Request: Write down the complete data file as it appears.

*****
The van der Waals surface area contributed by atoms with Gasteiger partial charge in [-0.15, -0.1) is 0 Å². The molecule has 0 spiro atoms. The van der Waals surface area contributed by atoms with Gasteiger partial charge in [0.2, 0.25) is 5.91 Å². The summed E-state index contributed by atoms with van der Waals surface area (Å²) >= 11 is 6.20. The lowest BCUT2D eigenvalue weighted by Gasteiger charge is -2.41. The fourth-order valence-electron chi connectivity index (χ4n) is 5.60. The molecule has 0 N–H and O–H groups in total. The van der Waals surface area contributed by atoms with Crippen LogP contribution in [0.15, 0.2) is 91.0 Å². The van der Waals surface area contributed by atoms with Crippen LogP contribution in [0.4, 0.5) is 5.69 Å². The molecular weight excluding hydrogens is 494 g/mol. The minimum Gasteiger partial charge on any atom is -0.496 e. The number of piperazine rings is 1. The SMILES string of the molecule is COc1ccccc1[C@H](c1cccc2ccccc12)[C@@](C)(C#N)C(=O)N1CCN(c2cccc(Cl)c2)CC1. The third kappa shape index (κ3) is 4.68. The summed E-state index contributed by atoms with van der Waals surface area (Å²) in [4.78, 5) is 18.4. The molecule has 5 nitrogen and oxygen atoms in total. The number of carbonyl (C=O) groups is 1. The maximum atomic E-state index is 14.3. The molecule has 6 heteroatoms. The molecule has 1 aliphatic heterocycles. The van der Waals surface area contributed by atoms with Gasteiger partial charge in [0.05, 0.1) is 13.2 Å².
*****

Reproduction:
The van der Waals surface area contributed by atoms with Gasteiger partial charge in [-0.15, -0.1) is 0 Å². The molecule has 0 spiro atoms. The van der Waals surface area contributed by atoms with Gasteiger partial charge in [0.2, 0.25) is 5.91 Å². The summed E-state index contributed by atoms with van der Waals surface area (Å²) >= 11 is 6.20. The lowest BCUT2D eigenvalue weighted by Gasteiger charge is -2.41. The fourth-order valence-electron chi connectivity index (χ4n) is 5.60. The molecule has 0 N–H and O–H groups in total. The van der Waals surface area contributed by atoms with Crippen LogP contribution in [0.15, 0.2) is 91.0 Å². The van der Waals surface area contributed by atoms with Crippen LogP contribution in [0.4, 0.5) is 5.69 Å². The molecular weight excluding hydrogens is 494 g/mol. The minimum Gasteiger partial charge on any atom is -0.496 e. The number of piperazine rings is 1. The SMILES string of the molecule is COc1ccccc1[C@H](c1cccc2ccccc12)[C@@](C)(C#N)C(=O)N1CCN(c2cccc(Cl)c2)CC1. The third kappa shape index (κ3) is 4.68. The summed E-state index contributed by atoms with van der Waals surface area (Å²) in [4.78, 5) is 18.4. The molecule has 5 nitrogen and oxygen atoms in total. The number of carbonyl (C=O) groups is 1. The maximum atomic E-state index is 14.3. The molecule has 6 heteroatoms. The molecule has 1 aliphatic heterocycles. The van der Waals surface area contributed by atoms with Gasteiger partial charge in [0.05, 0.1) is 13.2 Å².